LONDON

Study sees pollution causing bumpier Atlantic flights

Tourists, exchange students, masters of the financial universe and other business travelers: It’s time to buckle up.

More pollution is likely to mean bumpier flights for trans-Atlantic travelers, researchers say, predicting increased turbulence over the North Atlantic as carbon dioxide levels rise. University of East Anglia climate expert Manoj Joshi said scientists have long studied the impact of the carbon-heavy aviation industry on climate change but he took a new tack.

In a paper published Monday in the journal Nature Climate Change, Joshi and colleague Paul Williams ran a climate simulation that cranked up the level of carbon dioxide in the atmosphere to twice its pre-industrial level.

Williams said the results showed a 10-to-40 percent increase in the median strength of turbulence and a 40-to-170 percent increase in the frequency of moderate-or-greater turbulence. He described the latter as shaking that is “strong enough to force the pilot to switch on the seat-belt sign, knock over drinks, and make it difficult to walk.”

Gardeners find World War II bomb in their flowerbeds

Gardeners in Britain who were digging flowerbeds for a village horticultural competition have instead uncovered a World War II bomb.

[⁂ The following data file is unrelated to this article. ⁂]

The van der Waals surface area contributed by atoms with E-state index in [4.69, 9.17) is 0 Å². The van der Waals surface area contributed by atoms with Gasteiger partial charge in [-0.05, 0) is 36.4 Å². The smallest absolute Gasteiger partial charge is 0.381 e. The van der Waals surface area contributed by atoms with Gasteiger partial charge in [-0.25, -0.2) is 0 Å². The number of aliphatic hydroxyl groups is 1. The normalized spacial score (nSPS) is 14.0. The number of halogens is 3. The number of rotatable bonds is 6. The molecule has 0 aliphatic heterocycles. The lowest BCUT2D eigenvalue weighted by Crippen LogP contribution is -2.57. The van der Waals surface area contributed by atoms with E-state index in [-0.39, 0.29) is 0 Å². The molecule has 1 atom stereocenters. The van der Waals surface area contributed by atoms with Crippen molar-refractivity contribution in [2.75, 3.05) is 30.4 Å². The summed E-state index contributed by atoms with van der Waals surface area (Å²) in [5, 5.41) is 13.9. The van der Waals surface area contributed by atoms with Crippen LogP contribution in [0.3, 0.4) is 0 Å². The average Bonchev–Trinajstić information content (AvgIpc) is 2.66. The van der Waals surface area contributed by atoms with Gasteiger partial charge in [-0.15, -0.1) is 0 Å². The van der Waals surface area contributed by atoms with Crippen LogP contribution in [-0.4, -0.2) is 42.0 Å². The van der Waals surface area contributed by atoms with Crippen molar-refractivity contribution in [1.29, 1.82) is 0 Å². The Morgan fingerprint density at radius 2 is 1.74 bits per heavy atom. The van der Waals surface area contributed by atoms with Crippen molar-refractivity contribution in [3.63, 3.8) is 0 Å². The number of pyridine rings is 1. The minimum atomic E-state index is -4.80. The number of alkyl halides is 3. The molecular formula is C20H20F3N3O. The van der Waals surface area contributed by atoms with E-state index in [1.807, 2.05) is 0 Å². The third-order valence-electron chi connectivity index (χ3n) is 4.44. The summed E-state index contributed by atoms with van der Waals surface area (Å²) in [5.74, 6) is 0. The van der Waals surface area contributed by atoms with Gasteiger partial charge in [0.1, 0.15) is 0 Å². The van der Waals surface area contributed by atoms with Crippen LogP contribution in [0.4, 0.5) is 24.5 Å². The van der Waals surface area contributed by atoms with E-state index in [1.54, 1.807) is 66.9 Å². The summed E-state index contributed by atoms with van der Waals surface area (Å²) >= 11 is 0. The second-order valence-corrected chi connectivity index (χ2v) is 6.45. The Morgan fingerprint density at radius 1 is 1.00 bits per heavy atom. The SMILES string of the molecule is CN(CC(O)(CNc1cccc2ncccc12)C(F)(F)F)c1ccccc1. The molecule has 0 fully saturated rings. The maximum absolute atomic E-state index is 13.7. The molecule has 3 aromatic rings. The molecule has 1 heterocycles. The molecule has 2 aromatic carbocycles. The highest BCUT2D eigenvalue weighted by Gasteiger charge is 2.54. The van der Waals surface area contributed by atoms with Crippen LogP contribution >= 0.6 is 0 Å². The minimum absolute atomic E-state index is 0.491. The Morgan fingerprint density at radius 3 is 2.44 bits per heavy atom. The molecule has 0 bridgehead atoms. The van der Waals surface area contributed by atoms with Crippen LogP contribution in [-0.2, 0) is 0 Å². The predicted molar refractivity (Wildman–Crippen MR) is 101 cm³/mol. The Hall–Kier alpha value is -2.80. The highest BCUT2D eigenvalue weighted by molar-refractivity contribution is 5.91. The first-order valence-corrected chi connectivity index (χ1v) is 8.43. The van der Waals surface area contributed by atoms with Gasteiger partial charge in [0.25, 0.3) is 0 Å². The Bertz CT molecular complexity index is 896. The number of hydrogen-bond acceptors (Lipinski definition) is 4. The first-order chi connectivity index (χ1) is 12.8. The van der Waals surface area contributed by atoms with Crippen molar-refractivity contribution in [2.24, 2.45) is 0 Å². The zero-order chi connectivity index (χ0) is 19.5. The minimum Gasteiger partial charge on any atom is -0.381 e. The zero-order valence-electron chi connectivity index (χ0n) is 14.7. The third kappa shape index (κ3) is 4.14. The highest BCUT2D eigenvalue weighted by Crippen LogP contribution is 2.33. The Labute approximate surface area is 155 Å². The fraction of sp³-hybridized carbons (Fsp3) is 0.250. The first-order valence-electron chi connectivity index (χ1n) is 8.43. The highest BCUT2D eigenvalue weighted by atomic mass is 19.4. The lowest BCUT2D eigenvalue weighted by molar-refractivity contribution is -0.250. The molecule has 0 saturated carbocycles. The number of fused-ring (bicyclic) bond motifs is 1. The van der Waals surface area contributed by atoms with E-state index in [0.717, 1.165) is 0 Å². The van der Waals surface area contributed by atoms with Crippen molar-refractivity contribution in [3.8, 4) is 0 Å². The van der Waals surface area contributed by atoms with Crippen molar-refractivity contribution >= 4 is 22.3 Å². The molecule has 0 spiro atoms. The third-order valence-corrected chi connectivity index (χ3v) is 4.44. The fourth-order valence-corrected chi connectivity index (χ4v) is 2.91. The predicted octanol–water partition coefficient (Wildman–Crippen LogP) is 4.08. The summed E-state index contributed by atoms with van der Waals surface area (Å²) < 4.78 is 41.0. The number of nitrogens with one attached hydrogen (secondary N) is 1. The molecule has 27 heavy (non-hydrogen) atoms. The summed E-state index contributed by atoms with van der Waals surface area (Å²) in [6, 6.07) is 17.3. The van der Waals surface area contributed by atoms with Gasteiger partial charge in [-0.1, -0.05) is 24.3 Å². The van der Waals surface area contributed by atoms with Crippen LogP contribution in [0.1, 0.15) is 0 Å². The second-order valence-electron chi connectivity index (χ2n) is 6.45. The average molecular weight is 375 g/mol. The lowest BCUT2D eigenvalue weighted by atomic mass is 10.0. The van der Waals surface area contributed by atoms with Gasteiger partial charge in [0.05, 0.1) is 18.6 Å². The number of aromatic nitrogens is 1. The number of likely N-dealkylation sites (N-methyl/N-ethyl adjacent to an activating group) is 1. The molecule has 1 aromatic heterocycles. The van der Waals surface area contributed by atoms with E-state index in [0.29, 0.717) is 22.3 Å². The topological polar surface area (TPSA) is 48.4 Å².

Police say a bomb disposal unit was sent to a crossing near Nafferton train station in the northeast of England after residents reported finding the explosive device.

Officers said Wednesday the object turned out to be an inert two-pound aircraft bomb. They have removed the device to safely dispose of it.

PARIS

Louvre closes as workers protest rise in pickpockets

The Louvre was closed Wednesday after its workers walked off their jobs to protest what is said to be a rising problem of pickpockets haunting the famed Paris museum’s vast galleries.

Louvre spokeswoman Sophie Grange was unable to say when the museum, which normally attracts up to 30,000 visitors a day at this time of year, would reopen. Museum staff organized the protest to draw attention to the problem, which they say is hindering their ability to welcome visitors and protect the Louvre’s collections.�


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